Chris Kortlander


Christopher S.Kortlander was born in 1958. He grew up in Malibu and Los Angeles, California and later moved to Montana where in 1993 Kortlander purchased and rebuilt the historical town of Garryowen, MT. He founded and built the privately run nonprofit Custer Battlefield Museum located in Garryowen. Kortlander was the recipient of the governor’s award and named Tourism Person of the Year for over a decades of efforts to enhance the tourism potential in the State of Montana. Garryowen is located at the southernmost edge of the land where Sitting Bull’s camp was located the day of the Battle of the Little Bighorn. Garryowen is where the first gunshots of the battle were fired. Kortlander has also published “Custer In Photographs “and produced a play “Libby” which offered a new take on the battle and its aftermath. In 1926, on the 50th commemoration of the battle, there was a radio re-enactment ‘Custer’s Last Stand” which in real life, Libbie Custer heard while she stayed in a New York City hotel. Libbie is portrayed listening to this re-enactment and reflecting upon her life with Custer and the alleged conspiracy that she believed caused his death on the plains of Montana. She believed that Custer had many enemies at the Little Bighorn, and none were Indian, rather, she believed that his rivals sent Custer on a suicide mission, with too few troops and ammunition.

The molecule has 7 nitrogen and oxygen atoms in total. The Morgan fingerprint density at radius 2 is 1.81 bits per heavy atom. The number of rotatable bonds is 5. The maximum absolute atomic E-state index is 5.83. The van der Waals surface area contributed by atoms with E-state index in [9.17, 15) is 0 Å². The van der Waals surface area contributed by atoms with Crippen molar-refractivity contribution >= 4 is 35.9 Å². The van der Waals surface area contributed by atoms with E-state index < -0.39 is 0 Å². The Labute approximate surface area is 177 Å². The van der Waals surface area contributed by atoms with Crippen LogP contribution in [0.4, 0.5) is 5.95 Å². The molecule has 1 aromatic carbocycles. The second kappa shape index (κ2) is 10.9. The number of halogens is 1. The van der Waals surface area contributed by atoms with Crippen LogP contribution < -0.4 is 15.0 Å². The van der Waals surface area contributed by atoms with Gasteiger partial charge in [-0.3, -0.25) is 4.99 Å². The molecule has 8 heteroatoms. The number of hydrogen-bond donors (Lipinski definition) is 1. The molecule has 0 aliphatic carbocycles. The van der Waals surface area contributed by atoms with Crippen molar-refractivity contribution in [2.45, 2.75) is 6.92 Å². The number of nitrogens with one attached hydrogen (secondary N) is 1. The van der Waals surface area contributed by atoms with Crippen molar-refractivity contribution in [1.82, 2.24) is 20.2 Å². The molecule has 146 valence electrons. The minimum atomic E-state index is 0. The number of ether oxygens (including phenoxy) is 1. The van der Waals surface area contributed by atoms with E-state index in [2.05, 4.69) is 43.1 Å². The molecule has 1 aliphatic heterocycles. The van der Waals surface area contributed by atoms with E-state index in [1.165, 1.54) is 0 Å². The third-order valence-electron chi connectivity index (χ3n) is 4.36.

Christopher Kortlander, founding director of the Custer Battlefield Museum has been a Western Americana collector and dealer for most of his adult life. His personal book collection was assembled over two decades and features some of the rarest and most desirable works in the province of Indian Wars and Westward expansion collectibles.

Kortlander’s appreciation for the unique history and grandeur of the West goes beyond operating a museum dedicated to its preservation and building his own amazing personal collection of books, manuscripts, and ephemera; he also owns the historic Montana town of Garryowen. Located on the site of Sitting Bull’s camp at the Battle of the Little Big Horn, Garryowen is also the resting place of the Unknown Soldier from the famous fight and the site of the Peace Memorial, honoring all combatants at the historic Battle.

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